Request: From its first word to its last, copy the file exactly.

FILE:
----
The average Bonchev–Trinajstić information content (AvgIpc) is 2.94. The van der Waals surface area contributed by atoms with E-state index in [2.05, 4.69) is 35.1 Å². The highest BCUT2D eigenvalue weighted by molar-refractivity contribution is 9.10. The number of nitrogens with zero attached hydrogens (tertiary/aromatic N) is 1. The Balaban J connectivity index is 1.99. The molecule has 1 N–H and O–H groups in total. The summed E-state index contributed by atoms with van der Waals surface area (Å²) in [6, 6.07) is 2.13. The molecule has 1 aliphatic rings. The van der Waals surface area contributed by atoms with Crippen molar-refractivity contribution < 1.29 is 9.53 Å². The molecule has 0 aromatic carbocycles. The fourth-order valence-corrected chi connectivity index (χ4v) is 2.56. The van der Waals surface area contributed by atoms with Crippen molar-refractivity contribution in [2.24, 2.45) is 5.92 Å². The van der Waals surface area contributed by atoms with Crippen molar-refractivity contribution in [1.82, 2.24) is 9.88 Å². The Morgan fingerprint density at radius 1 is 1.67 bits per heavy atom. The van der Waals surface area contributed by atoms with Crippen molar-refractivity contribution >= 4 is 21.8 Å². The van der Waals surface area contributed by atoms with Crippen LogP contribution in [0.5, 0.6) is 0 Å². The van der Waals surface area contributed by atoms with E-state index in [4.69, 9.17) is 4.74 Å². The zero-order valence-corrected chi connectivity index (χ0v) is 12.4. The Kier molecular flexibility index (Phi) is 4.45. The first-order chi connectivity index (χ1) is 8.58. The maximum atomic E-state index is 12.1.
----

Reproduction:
The average Bonchev–Trinajstić information content (AvgIpc) is 2.94. The van der Waals surface area contributed by atoms with E-state index in [2.05, 4.69) is 35.1 Å². The highest BCUT2D eigenvalue weighted by molar-refractivity contribution is 9.10. The number of nitrogens with zero attached hydrogens (tertiary/aromatic N) is 1. The Balaban J connectivity index is 1.99. The molecule has 1 N–H and O–H groups in total. The summed E-state index contributed by atoms with van der Waals surface area (Å²) in [6, 6.07) is 2.13. The molecule has 1 aliphatic rings. The van der Waals surface area contributed by atoms with Crippen molar-refractivity contribution < 1.29 is 9.53 Å². The molecule has 0 aromatic carbocycles. The fourth-order valence-corrected chi connectivity index (χ4v) is 2.56. The van der Waals surface area contributed by atoms with Crippen molar-refractivity contribution in [2.24, 2.45) is 5.92 Å². The van der Waals surface area contributed by atoms with Crippen molar-refractivity contribution in [1.82, 2.24) is 9.88 Å². The Morgan fingerprint density at radius 1 is 1.67 bits per heavy atom. The van der Waals surface area contributed by atoms with Crippen molar-refractivity contribution >= 4 is 21.8 Å². The van der Waals surface area contributed by atoms with Crippen LogP contribution in [0.5, 0.6) is 0 Å². The van der Waals surface area contributed by atoms with E-state index in [4.69, 9.17) is 4.74 Å². The zero-order valence-corrected chi connectivity index (χ0v) is 12.4. The Kier molecular flexibility index (Phi) is 4.45. The first-order chi connectivity index (χ1) is 8.58. The maximum atomic E-state index is 12.1.